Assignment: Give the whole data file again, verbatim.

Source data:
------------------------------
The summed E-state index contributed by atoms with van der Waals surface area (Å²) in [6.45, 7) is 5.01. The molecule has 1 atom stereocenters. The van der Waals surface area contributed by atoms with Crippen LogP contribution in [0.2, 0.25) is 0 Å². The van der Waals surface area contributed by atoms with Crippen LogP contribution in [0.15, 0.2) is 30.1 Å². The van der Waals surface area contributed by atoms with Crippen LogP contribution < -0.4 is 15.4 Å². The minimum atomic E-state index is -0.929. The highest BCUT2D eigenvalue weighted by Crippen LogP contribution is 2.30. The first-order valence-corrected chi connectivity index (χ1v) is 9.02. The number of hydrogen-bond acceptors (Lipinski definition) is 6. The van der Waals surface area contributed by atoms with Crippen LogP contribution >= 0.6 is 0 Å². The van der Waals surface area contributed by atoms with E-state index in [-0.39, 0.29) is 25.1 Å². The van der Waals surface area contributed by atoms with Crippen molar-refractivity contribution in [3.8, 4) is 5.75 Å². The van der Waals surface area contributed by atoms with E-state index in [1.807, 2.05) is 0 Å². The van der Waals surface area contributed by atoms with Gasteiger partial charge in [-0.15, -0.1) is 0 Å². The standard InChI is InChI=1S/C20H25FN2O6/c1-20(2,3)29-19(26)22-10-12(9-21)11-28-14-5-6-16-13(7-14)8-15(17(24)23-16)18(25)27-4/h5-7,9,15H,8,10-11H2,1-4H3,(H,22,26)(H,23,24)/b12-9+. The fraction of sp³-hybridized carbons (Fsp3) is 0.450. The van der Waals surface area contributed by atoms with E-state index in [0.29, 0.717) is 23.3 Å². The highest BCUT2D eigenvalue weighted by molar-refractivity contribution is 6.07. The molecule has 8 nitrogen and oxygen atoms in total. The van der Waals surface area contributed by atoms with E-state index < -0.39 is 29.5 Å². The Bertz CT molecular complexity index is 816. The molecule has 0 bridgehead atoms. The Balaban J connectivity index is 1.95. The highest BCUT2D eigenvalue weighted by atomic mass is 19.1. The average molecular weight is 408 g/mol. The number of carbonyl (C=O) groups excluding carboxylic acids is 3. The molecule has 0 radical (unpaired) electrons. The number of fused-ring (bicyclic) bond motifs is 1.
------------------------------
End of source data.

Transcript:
The summed E-state index contributed by atoms with van der Waals surface area (Å²) in [6.45, 7) is 5.01. The molecule has 1 atom stereocenters. The van der Waals surface area contributed by atoms with Crippen LogP contribution in [0.2, 0.25) is 0 Å². The van der Waals surface area contributed by atoms with Crippen LogP contribution in [0.15, 0.2) is 30.1 Å². The van der Waals surface area contributed by atoms with Crippen LogP contribution < -0.4 is 15.4 Å². The minimum atomic E-state index is -0.929. The highest BCUT2D eigenvalue weighted by Crippen LogP contribution is 2.30. The first-order valence-corrected chi connectivity index (χ1v) is 9.02. The number of hydrogen-bond acceptors (Lipinski definition) is 6. The van der Waals surface area contributed by atoms with Crippen LogP contribution >= 0.6 is 0 Å². The van der Waals surface area contributed by atoms with E-state index in [-0.39, 0.29) is 25.1 Å². The van der Waals surface area contributed by atoms with Crippen molar-refractivity contribution in [3.8, 4) is 5.75 Å². The van der Waals surface area contributed by atoms with E-state index in [1.807, 2.05) is 0 Å². The van der Waals surface area contributed by atoms with Gasteiger partial charge in [-0.15, -0.1) is 0 Å². The standard InChI is InChI=1S/C20H25FN2O6/c1-20(2,3)29-19(26)22-10-12(9-21)11-28-14-5-6-16-13(7-14)8-15(17(24)23-16)18(25)27-4/h5-7,9,15H,8,10-11H2,1-4H3,(H,22,26)(H,23,24)/b12-9+. The fraction of sp³-hybridized carbons (Fsp3) is 0.450. The van der Waals surface area contributed by atoms with E-state index in [0.29, 0.717) is 23.3 Å². The highest BCUT2D eigenvalue weighted by molar-refractivity contribution is 6.07. The molecule has 8 nitrogen and oxygen atoms in total. The van der Waals surface area contributed by atoms with E-state index < -0.39 is 29.5 Å². The Bertz CT molecular complexity index is 816. The molecule has 0 bridgehead atoms. The Balaban J connectivity index is 1.95. The highest BCUT2D eigenvalue weighted by atomic mass is 19.1. The average molecular weight is 408 g/mol. The number of carbonyl (C=O) groups excluding carboxylic acids is 3. The molecule has 0 radical (unpaired) electrons. The number of fused-ring (bicyclic) bond motifs is 1.